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"On my part, I remain committed to the process of dialogue. It is my firm belief that dialogue and a willingness to look with honesty and clarity at the reality of Tibet can lead us to a viable solution."

The Transmission of the Tantra and Practices of Tarayogini

October 20, 2008

(Sgrol ma rnal 'byor ma): A Little-Known Jonang Specialty.
By Thomas Roth, a contributing author
Jonangpa.com
October 15, 2008

The Jonang tradition was and is well-known for holding and continuing
to propagate several unique transmissions, such as various strands of
Kalachakra transmissions and various traditions of its six-limbed
vajrayoga; the Mahasmavara Kalachakra, the view of emptiness based
upon the insights and explications of Dolpopa Sherab Gyaltsen
(1292-1361) known as zhentong (gzhan stong) and others. Among these
unique transmissions is one that is almost completely unknown outside
of the Jonang tradition, and apparently not very widely practiced
within it either, despite the fact that it seemingly was of rather
great importance to the great Taranatha (1575-1635) and that the
great 19th century Rimé master Jamgon Kongtrul (1813-1899) regarded
it highly, and he wrote about it and practiced it himself.

Admittedly, Jamgon Kongtrul was not a Jonangpa, but he was at the
very heart of the non-sectarian Rimé movement and as such very
interested in the Jonang tradition. In his personal practice of the
six-limbed vajrayoga of the Kalachakra, he followed the instructions
of Dolpopa and Taranatha to the letter, and he was a major propagator
of the zhentong view in 19th century Eastern Tibet. Whenever
commemorating great masters of the past with offering rituals etc.,
Taranatha was honored with three days of ceremonies, an honor that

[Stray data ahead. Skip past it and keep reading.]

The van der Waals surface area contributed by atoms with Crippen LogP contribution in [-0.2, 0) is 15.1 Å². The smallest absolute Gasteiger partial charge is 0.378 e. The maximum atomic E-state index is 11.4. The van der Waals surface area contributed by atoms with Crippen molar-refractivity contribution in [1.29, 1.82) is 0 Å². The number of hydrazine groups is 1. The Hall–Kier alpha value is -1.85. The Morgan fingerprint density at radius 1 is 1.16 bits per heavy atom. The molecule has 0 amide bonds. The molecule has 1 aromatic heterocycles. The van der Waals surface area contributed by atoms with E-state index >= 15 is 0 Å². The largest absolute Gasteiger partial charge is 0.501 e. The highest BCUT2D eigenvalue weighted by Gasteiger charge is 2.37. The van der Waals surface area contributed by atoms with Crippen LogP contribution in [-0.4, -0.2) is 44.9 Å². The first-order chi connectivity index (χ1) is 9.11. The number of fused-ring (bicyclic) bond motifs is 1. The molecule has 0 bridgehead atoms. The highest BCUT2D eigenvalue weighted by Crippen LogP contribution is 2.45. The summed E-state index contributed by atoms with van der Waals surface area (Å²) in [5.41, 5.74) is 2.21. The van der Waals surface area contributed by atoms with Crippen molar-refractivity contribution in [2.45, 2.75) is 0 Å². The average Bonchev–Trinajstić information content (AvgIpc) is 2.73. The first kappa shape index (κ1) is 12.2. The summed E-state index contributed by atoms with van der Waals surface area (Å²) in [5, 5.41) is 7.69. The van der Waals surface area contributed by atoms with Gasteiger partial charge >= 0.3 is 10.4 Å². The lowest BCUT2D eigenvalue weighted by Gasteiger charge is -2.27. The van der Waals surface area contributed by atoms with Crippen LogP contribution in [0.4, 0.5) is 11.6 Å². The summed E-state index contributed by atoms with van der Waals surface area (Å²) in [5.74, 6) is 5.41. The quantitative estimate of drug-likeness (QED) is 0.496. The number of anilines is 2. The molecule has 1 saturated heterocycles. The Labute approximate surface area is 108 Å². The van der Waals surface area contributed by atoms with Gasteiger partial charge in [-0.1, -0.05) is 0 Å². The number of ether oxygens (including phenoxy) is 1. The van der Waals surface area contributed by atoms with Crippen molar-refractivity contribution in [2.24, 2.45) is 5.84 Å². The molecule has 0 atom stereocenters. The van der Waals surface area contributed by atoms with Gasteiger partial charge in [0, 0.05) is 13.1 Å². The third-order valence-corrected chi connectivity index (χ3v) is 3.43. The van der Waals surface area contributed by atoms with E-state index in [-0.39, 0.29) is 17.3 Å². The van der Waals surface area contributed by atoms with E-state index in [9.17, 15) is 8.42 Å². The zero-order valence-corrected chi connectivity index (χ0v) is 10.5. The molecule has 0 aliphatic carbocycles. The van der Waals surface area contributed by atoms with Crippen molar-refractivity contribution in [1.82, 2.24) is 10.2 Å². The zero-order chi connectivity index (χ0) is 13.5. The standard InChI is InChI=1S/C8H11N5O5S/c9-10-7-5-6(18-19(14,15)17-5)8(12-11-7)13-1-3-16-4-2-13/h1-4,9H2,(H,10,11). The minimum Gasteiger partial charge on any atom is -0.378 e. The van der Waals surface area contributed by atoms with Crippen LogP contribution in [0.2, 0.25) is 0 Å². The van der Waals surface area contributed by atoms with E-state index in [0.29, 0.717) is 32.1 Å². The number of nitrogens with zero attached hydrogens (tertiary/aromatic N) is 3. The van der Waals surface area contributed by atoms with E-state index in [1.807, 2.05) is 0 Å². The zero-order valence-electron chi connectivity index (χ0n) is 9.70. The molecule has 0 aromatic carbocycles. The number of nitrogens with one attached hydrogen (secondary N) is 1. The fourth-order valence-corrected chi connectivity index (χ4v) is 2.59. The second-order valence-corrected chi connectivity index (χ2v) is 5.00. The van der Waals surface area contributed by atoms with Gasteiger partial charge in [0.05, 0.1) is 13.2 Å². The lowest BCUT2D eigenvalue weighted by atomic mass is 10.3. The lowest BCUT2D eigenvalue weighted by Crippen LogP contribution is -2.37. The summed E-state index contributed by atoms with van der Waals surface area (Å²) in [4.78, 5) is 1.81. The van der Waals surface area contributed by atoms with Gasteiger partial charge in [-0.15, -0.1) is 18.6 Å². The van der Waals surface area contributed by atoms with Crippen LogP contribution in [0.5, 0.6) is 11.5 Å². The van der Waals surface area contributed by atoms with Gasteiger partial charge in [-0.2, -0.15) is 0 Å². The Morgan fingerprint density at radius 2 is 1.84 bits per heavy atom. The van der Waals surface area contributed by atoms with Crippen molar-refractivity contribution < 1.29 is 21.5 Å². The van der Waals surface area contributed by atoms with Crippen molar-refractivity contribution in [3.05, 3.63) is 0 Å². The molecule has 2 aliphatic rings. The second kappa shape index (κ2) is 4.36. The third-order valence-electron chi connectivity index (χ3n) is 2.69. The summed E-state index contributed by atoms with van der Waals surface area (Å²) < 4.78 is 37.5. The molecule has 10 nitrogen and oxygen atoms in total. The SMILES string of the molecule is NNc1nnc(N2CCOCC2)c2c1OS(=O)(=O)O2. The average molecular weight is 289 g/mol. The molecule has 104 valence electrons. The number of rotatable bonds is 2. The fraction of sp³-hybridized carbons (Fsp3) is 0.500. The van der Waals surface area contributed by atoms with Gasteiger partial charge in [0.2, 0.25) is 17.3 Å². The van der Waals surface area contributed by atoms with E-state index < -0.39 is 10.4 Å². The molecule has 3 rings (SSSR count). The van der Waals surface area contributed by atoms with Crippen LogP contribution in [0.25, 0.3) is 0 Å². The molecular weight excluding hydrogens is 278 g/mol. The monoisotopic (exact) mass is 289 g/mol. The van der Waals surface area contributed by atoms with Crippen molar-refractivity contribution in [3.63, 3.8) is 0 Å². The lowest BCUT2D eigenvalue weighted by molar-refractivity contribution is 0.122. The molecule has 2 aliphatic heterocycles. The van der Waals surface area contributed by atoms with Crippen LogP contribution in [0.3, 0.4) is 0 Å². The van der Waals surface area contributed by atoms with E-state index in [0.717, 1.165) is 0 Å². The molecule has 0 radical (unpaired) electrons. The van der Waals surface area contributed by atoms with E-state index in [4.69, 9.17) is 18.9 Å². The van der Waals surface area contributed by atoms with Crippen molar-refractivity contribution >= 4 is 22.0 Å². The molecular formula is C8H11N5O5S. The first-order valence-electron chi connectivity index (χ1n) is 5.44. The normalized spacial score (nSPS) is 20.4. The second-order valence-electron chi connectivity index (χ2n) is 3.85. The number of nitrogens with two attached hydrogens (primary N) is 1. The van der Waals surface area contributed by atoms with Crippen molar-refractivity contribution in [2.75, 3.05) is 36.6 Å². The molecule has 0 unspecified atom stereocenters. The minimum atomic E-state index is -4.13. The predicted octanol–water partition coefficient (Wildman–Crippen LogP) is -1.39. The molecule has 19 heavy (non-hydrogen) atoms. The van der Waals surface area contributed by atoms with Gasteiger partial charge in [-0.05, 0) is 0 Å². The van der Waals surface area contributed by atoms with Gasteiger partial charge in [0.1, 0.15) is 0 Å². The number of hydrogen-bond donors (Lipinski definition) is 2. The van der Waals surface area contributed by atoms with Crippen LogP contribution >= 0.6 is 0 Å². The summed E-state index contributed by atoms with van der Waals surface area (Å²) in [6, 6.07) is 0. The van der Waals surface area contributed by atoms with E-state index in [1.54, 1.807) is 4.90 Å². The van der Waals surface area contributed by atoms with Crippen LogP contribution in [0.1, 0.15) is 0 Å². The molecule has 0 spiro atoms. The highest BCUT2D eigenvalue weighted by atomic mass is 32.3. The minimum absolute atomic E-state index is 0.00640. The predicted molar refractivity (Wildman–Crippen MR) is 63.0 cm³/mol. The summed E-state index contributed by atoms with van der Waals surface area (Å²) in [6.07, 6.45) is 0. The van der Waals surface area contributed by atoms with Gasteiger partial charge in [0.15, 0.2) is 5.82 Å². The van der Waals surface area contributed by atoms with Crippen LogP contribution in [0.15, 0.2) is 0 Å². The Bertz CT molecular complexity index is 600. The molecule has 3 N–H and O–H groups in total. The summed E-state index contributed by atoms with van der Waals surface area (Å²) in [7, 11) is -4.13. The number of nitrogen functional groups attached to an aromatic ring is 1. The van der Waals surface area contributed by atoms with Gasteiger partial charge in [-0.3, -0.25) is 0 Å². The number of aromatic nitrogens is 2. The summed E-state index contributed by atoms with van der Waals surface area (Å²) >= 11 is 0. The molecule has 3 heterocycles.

Kongtrul accorded no other master. Kongtrul also was an important
teacher to the great Jonang master Bamda Thubten Gelek Gyatso (1844-1904).

This particular transmission has found its way into the Kamtshang
Kagyu school via Kathog Rigdzin Tsewang Norbu (1698-1755), and the
8th Tai Situ Chökyi Jungne (1700-1774), and has eventually become
part of one of Kongtrul's famous "Five Treasuries." But apart from
the ongoing transmission of its empowerments and practice texts,
there seems to be precious little practice going on of this unique
cycle of teachings, at least within the Kagyu schools that is.

The subject at hand is the transmission of a very special practice of
Tara, along with its own tantra, practice manuals and secret oral
instructions. This particular form of Tara is known under the name of
Tarayogani or "Drolma Naljorma" in Tibetan. It is probably one of the
last unique traditions that made its appearance in Tibet via India,
only centuries after all else was already well established there.

Tarayogini is a very wrathful form of Tara that appears eight-armed
and in a 25 deity mandala, including herself. Her tantra etc. were
introduced into Tibet by none other but the great Indian mahasiddha
Buddhaguptan tha, who was probably one of the last known Indian
siddhas of his kind.[1] He journeyed to Tibet in his mid-seventies
and met there with the not yet twenty year old young T ran tha. They
met around the year 1594 near Narthang in Central Tibet.[2] Relating
his encounters with Buddhaguptanatha, Taranatha later wrote in his
biography of the siddha,

Among the items requested that previously had never made their
appearance in the Land of Snows, there was the empowerment of
Tarayogini , the oral instructions on her generation and perfection
process meditations, together with the blessings and a commentary on
her tantra.[3]

A passage contained in one of T ran tha's secret autobiographies
tells us of the importance that this transmission was to have for himself,

The night before the Tarayogini empowerment was given ... I dreamed
of my skin becoming the parchment upon which to write down the
instructions, my ribs became the quills and my blood became the ink.
My bones and sinews became the materials with which to bind the volumes.[4]

The Dzamthang edition of T ran tha's Collected Works contains no less
than seven texts devoted to Tarayogini exclusively. The root and
subsequent tantras, a summary of the meaning of those tantras, the
mandala ritual practice, a ritual text for self-empowerment, an even
more elaborate mandala ritual that also serves as an empowerment text
and an instruction manual.[5]

When looking at the two tantras of Tarayogini, the root tantra and
the subsequent tantra, both translated from the Sanskrit into Tibetan
by Taranatha and included in his Collected Works, one can't help to
think that these must have been among the materials that Dromton
Gyalwe Junge (1005-1064) asked Jowo Jé Palden Atisha (982-1054) not
to teach in Tibet, at least not publicly. And also Taranatha himself